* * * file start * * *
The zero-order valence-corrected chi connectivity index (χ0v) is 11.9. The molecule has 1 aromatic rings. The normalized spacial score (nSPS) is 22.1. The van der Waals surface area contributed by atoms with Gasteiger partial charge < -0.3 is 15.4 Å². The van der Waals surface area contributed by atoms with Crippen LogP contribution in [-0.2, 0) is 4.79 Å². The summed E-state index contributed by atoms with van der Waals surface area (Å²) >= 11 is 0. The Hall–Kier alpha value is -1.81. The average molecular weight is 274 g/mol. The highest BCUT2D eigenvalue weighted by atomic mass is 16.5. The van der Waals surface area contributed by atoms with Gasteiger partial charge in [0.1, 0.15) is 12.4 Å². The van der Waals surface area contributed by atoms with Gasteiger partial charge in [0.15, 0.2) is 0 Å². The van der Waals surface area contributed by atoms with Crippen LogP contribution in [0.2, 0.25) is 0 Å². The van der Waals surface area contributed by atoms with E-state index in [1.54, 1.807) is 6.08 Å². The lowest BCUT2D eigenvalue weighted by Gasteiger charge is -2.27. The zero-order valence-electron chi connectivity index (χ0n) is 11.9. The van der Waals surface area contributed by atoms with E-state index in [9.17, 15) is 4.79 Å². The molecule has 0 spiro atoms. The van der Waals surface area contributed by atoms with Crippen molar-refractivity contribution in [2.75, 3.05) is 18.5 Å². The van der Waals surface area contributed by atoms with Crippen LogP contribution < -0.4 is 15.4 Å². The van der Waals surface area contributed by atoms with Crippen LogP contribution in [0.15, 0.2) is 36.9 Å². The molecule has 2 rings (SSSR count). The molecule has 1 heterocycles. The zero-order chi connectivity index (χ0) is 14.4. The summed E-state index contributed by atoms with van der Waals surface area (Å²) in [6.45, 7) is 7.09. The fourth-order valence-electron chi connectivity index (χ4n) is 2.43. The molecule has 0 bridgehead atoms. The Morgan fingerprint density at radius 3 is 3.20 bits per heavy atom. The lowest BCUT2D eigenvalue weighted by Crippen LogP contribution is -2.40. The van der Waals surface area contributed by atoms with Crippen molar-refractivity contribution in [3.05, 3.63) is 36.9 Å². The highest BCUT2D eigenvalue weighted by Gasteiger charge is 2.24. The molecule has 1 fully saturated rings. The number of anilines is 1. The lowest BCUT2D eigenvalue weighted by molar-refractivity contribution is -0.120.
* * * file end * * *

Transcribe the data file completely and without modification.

The zero-order valence-corrected chi connectivity index (χ0v) is 11.9. The molecule has 1 aromatic rings. The normalized spacial score (nSPS) is 22.1. The van der Waals surface area contributed by atoms with Gasteiger partial charge < -0.3 is 15.4 Å². The van der Waals surface area contributed by atoms with Crippen LogP contribution in [-0.2, 0) is 4.79 Å². The summed E-state index contributed by atoms with van der Waals surface area (Å²) >= 11 is 0. The Hall–Kier alpha value is -1.81. The average molecular weight is 274 g/mol. The highest BCUT2D eigenvalue weighted by atomic mass is 16.5. The van der Waals surface area contributed by atoms with Gasteiger partial charge in [0.1, 0.15) is 12.4 Å². The van der Waals surface area contributed by atoms with Gasteiger partial charge in [0.15, 0.2) is 0 Å². The van der Waals surface area contributed by atoms with Crippen LogP contribution in [0.2, 0.25) is 0 Å². The van der Waals surface area contributed by atoms with E-state index in [1.54, 1.807) is 6.08 Å². The lowest BCUT2D eigenvalue weighted by Gasteiger charge is -2.27. The zero-order valence-electron chi connectivity index (χ0n) is 11.9. The van der Waals surface area contributed by atoms with E-state index in [9.17, 15) is 4.79 Å². The molecule has 0 spiro atoms. The van der Waals surface area contributed by atoms with Crippen molar-refractivity contribution in [2.75, 3.05) is 18.5 Å². The van der Waals surface area contributed by atoms with Crippen LogP contribution < -0.4 is 15.4 Å². The van der Waals surface area contributed by atoms with Crippen LogP contribution in [0.15, 0.2) is 36.9 Å². The molecule has 2 rings (SSSR count). The molecule has 1 heterocycles. The zero-order chi connectivity index (χ0) is 14.4. The summed E-state index contributed by atoms with van der Waals surface area (Å²) in [6.45, 7) is 7.09. The fourth-order valence-electron chi connectivity index (χ4n) is 2.43. The molecule has 0 bridgehead atoms. The Morgan fingerprint density at radius 3 is 3.20 bits per heavy atom. The lowest BCUT2D eigenvalue weighted by Crippen LogP contribution is -2.40. The van der Waals surface area contributed by atoms with Crippen molar-refractivity contribution in [3.05, 3.63) is 36.9 Å². The highest BCUT2D eigenvalue weighted by Gasteiger charge is 2.24. The molecule has 1 fully saturated rings. The number of anilines is 1. The lowest BCUT2D eigenvalue weighted by molar-refractivity contribution is -0.120.